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You’re not married but you’re living together (called cohabitation). What are your legal rights if you separate? Do you have a claim on any monies? Scorpion Legal Protection gives you 3 must-know facts about cohabitation.
Cohabitation is when two people who are in a relationship (whether heterosexual or same sex relationship) live together without being married to each other in any legal or official sense. There is a common belief that if you are living with your partner for a certain amount of time, you eventually automatically become what is known as ‘common law married’ and get the same benefits as legally married couples. This is not true. Married couples must be registered with the state by getting a marriage certificate – whether through civil marriage or customary marriage.
If your partner does not leave behind a valid will stating what you will inherit and has not listed you as a beneficiary on any life policies, investments, or their pension or provident fund that pays out upon death, you do not qualify to inherit from their estate. If your life partner is the legal owner of the house, as a cohabitant you do not have a right to occupy the house and could be kicked out.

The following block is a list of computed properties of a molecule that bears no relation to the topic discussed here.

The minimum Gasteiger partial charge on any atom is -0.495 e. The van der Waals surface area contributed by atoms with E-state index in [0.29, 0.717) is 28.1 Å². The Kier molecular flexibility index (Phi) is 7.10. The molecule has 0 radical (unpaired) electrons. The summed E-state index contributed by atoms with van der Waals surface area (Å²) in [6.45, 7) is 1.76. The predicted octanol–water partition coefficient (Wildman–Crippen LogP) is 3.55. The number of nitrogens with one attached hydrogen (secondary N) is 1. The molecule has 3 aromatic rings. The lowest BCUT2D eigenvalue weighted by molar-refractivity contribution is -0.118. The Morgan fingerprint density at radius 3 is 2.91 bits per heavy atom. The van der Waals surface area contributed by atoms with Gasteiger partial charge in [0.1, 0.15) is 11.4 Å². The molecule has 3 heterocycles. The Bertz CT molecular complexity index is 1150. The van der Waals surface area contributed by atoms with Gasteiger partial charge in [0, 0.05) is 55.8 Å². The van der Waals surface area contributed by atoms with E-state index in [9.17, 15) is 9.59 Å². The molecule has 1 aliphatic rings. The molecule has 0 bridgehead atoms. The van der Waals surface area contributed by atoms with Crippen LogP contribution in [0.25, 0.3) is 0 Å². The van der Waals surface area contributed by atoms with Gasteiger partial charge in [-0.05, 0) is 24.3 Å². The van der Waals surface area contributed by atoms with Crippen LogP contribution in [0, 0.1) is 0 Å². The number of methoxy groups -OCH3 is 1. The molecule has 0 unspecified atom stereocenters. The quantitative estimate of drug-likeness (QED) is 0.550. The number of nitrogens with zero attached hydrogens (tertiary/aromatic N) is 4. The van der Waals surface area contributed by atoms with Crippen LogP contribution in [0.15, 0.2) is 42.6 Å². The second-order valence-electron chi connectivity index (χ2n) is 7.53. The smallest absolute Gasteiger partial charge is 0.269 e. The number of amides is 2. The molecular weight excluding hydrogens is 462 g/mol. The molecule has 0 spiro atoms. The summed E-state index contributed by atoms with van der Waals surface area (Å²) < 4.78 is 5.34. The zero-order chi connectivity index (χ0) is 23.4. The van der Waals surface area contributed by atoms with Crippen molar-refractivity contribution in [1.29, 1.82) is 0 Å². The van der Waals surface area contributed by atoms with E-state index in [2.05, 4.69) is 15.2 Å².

When no will is present, the deceased person’s estate is divided according to the law of Intestate Succession, which is specific about dividing the estate among blood relatives and legal spouses. (You can read more about who gets what in intestate succession here.)
The obligation to pay maintenance for children is not affected by whether or not the parents were married – the biological parents of the child remain responsible for maintaining the child. If you and your partner split up, your partner, as the biological father of the child, will still be responsible for paying maintenance for the child if you were not married. You can also still claim for your child from your partner’s estate if they die.
You may also be interested in:
What happens if you don’t have a will?
Marriage contracts: pros and cons
Marrying for SA citizenship
We have a team of lawyers available to answer your legal questions every first Thursday of the month from 11:30 to 13:30 on the Scorpion Legal Protection Facebook page for free. Have your legal question answered on the spot at the Scorpion Live Q&A.
* This is only basic legal advice and cannot be relied on solely. The information is correct at the time of being sent to publishing.
Date added: 2 August 2022
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